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A child custody court order is designed to specifically lay out the rights and obligations of parents as they relate to the minor child involved in a custody dispute.  A child custody order contains a number of provisions related to the legal and physical custody of the minor child involved.  In addition, a custody order may also contain a number of additional provisions that speak to miscellaneous rights and obligations of the parties involved, such as provisions that: discourage negative talk about the other parent in front of the child; provide equal access to medical and school records to each parent; require each parent to have reasonable phone access to the child when the child is with the other parent; and require the parties to keep each other informed of their respective contact info;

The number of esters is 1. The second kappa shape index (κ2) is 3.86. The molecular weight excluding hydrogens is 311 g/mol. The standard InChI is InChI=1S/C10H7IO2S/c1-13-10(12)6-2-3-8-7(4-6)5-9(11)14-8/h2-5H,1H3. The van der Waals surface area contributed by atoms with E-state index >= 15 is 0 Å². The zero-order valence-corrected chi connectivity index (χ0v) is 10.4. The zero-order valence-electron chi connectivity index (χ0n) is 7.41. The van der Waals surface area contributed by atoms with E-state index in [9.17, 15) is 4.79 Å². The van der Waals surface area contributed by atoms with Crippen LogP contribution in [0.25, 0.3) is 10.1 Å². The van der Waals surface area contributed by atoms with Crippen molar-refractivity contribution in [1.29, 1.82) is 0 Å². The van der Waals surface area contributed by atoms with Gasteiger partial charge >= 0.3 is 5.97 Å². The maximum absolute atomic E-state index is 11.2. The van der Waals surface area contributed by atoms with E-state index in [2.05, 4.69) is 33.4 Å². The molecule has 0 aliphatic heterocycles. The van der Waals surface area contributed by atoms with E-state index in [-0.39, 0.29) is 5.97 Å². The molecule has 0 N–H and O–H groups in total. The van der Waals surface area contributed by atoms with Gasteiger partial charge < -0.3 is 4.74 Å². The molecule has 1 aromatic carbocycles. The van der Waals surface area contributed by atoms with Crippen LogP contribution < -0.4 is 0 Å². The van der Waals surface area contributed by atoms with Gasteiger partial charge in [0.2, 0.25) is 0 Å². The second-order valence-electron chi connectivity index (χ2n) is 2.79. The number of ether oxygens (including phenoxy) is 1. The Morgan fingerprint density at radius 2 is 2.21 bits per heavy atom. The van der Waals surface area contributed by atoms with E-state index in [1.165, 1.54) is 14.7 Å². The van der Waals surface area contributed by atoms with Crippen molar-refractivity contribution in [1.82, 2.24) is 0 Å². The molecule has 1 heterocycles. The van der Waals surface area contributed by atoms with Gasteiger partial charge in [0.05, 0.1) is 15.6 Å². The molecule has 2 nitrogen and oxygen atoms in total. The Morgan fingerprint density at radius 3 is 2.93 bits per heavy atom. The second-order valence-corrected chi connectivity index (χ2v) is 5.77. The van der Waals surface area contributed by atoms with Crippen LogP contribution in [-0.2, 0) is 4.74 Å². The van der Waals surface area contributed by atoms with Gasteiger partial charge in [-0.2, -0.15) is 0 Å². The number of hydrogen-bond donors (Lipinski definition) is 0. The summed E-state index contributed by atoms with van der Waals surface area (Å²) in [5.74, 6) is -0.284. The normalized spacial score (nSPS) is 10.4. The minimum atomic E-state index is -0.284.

For more, view our full blog on the topic in which our Charlotte child custody lawyers pulled 20 common child custody order provisions.  We find that some provisions are standard across most custody orders while each case also typically has it’s own specialized provisions to fit the individual needs to the parties involved.  We also find that more detail and artful drafting on the front end can lead to less conflict and confusion down the road for the parties involved.

Posted by Bill Hunter
Hunter & Hein, Attorneys at Law, PLLC

Questions to Ask When Hiring an Attorney

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Hiring an attorney is a big investment for most people.  As such, it is important to ask questions on the front end to understand how your relationship will work, and to set expectations moving forward.  The following are some suggestions as a starting point for your list of questions: